Some of Uber's biggest investors sparred again Thursday, filing court documents in a tit-for-tat fight that could determine who wins control of the ride-hailing giant in search of a new chief executive.
The first salvo of the day was fired by Benchmark Capital, which filed documents brushing aside Uber co-founder Travis Kalanick's response to a lawsuit brought against him by the powerhouse venture capital firm.
That was followed later in the day by Uber investors Shervin Pishevar and Steve Russell intervening in the Benchmark lawsuit against Kalanick.
The moves raise the stakes at the company, which has been leaderless since Kalanick resigned under pressure in June after a series of controversies and missteps.
Benchmark filed its suit earlier this month, alleging that Kalanick in 2016 misled Uber into approving three new seats on the company's board of directors and granting him appointment powers.
In its court filings Thursday, Benchmark said Kalanick failed to disprove the firm's claims he committed fraud and breached his fiduciary duty.
"Mr. Kalanick's papers do not dispute the overwhelming factual basis for Benchmark's allegations that Mr. Kalanick committed fraud and breached fiduciary duties in connection with the 2016 stockholder vote that created the three board seats at issue," Benchmark said in the legal documents.
The filings come a week after Kalanick shot back at Benchmark, one of Uber's earliest investors, by calling its lawsuit against him a "smear campaign" and an "ambush" less than two weeks after his mother's funeral.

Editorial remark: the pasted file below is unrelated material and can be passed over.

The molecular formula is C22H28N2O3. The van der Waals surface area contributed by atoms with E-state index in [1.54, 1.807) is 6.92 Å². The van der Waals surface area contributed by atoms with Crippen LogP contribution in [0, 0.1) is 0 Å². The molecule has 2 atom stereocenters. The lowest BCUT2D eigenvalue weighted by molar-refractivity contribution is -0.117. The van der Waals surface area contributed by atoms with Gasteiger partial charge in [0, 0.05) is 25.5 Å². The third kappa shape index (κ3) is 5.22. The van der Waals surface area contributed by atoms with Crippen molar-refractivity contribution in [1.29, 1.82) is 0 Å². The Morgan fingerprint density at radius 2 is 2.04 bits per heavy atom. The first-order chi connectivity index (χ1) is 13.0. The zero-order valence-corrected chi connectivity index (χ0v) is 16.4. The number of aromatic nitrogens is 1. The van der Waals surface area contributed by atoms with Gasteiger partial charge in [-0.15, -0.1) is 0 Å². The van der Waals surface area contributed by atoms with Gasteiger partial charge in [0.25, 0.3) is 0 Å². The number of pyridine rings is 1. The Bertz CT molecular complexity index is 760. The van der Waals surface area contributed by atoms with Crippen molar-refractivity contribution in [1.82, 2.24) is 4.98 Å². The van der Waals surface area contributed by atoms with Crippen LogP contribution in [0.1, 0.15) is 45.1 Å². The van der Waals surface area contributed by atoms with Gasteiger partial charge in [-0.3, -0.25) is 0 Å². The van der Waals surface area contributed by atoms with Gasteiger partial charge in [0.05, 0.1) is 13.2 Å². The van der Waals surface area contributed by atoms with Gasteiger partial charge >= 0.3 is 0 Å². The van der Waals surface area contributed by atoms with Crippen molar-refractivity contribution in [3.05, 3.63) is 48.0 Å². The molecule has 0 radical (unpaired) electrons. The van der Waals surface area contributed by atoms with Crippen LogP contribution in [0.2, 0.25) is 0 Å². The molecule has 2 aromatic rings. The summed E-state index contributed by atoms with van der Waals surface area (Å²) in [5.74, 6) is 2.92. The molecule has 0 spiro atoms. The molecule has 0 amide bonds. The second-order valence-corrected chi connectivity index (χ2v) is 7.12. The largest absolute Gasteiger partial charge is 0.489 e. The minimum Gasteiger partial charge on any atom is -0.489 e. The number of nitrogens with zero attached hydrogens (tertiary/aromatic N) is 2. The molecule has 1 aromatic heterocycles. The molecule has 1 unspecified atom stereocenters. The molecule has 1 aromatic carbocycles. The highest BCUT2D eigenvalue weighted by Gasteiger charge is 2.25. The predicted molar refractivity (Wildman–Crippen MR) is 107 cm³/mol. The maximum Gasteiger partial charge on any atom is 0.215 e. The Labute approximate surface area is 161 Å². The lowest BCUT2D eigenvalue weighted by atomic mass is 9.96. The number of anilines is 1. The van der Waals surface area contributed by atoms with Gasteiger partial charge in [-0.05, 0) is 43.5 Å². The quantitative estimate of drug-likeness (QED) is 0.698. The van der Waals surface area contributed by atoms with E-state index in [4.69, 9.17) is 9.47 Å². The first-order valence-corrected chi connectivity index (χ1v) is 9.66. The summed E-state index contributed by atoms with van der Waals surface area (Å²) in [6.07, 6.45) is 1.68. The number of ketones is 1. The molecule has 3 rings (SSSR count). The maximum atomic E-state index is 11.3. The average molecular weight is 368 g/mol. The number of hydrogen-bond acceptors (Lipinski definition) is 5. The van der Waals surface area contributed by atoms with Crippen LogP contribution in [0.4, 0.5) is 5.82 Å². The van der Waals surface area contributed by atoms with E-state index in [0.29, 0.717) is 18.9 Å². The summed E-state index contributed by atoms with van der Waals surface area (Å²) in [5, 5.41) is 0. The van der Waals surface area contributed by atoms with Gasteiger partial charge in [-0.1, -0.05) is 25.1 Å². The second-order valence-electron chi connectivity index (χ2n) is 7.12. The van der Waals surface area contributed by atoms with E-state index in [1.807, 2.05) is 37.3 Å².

A spokesman for Kalanick, who wants the dispute to go to arbitration, again dismissed Benchmark's suit in a statement Thursday.
"Benchmark's suit relies on meritless, personal attacks against Travis Kalanick that have no basis in law or fact," the statement said. "Benchmark's shameful tactics and unfounded claims punish Uber, its employees and its investors at a critical time when the company most needs stability and leadership."
In its filings to the Delaware Chancery Court, Benchmark also reiterated its desire for a status quo order that would prevent Kalanick from filling two vacant board seats. Without it, the Menlo Park, Calif., venture capital firm argues Kalanick can interfere with Uber's high-profile search for a new CEO.
Meanwhile, Pishevar issued a scathing letter to Uber's board of directors, alleging Benchmark had abandoned its fiduciary duties.
"We are seeking to intervene in the lawsuit because if Benchmark insists on trying to use the courts to try to take over this company, we are committed to doing everything we can to try to stop this abuse," Pishevar said, according to a letter obtained by Recode.
Pishevar and Russell accuse Benchmark of using "dirty tactics" to try and elect its preferred candidate for CEO, Meg Whitman. The current CEO of Hewlett Packard Enterprise has said she is not interested in being Kalanick's replacement.
Pishevar and Russell have advocated for Benchmark to reduce its holdings in Uber and to take its fight with Kalanick to arbitration.
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6:10 p.m.: This article was updated to include news of the actions of Shervin Pishevar and Steve Russell.